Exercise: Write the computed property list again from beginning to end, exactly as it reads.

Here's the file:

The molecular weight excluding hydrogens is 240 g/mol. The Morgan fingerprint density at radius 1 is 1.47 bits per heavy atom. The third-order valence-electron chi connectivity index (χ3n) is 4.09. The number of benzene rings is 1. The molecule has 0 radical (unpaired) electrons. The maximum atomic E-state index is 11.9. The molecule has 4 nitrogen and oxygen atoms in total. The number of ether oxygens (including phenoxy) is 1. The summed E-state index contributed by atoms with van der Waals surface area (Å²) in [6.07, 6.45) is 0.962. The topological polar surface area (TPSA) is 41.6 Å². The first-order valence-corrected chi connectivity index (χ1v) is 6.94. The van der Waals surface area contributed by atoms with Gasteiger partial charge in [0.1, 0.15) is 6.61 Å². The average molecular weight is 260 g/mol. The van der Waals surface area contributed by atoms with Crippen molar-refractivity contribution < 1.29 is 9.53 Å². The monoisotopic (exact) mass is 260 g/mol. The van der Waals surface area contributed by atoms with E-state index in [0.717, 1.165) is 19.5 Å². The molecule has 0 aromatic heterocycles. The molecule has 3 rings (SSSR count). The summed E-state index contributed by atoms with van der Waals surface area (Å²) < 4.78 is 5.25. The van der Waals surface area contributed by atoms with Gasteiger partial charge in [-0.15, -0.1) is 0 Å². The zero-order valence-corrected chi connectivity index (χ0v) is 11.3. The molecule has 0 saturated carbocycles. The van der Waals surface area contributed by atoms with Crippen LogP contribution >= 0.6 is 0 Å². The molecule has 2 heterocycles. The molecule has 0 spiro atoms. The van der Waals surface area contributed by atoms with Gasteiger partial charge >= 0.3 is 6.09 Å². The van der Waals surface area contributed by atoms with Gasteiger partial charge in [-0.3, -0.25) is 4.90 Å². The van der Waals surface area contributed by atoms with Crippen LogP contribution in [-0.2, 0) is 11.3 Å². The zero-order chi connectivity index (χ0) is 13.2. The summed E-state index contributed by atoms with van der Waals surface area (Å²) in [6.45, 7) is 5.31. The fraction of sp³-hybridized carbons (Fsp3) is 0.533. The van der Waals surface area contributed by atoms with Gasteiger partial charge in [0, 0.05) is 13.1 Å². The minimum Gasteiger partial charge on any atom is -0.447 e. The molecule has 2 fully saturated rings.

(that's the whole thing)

The molecular weight excluding hydrogens is 240 g/mol. The Morgan fingerprint density at radius 1 is 1.47 bits per heavy atom. The third-order valence-electron chi connectivity index (χ3n) is 4.09. The number of benzene rings is 1. The molecule has 0 radical (unpaired) electrons. The maximum atomic E-state index is 11.9. The molecule has 4 nitrogen and oxygen atoms in total. The number of ether oxygens (including phenoxy) is 1. The summed E-state index contributed by atoms with van der Waals surface area (Å²) in [6.07, 6.45) is 0.962. The topological polar surface area (TPSA) is 41.6 Å². The first-order valence-corrected chi connectivity index (χ1v) is 6.94. The van der Waals surface area contributed by atoms with Gasteiger partial charge in [0.1, 0.15) is 6.61 Å². The average molecular weight is 260 g/mol. The van der Waals surface area contributed by atoms with Crippen molar-refractivity contribution < 1.29 is 9.53 Å². The monoisotopic (exact) mass is 260 g/mol. The van der Waals surface area contributed by atoms with E-state index in [0.717, 1.165) is 19.5 Å². The molecule has 0 aromatic heterocycles. The molecule has 3 rings (SSSR count). The summed E-state index contributed by atoms with van der Waals surface area (Å²) < 4.78 is 5.25. The van der Waals surface area contributed by atoms with Gasteiger partial charge in [-0.15, -0.1) is 0 Å². The zero-order valence-corrected chi connectivity index (χ0v) is 11.3. The molecule has 0 saturated carbocycles. The van der Waals surface area contributed by atoms with Crippen LogP contribution >= 0.6 is 0 Å². The molecule has 2 heterocycles. The molecule has 0 spiro atoms. The van der Waals surface area contributed by atoms with Gasteiger partial charge >= 0.3 is 6.09 Å². The van der Waals surface area contributed by atoms with Gasteiger partial charge in [-0.3, -0.25) is 4.90 Å². The van der Waals surface area contributed by atoms with Crippen LogP contribution in [-0.2, 0) is 11.3 Å². The zero-order chi connectivity index (χ0) is 13.2. The summed E-state index contributed by atoms with van der Waals surface area (Å²) in [6.45, 7) is 5.31. The fraction of sp³-hybridized carbons (Fsp3) is 0.533. The van der Waals surface area contributed by atoms with Gasteiger partial charge in [0, 0.05) is 13.1 Å². The minimum Gasteiger partial charge on any atom is -0.447 e. The molecule has 2 fully saturated rings.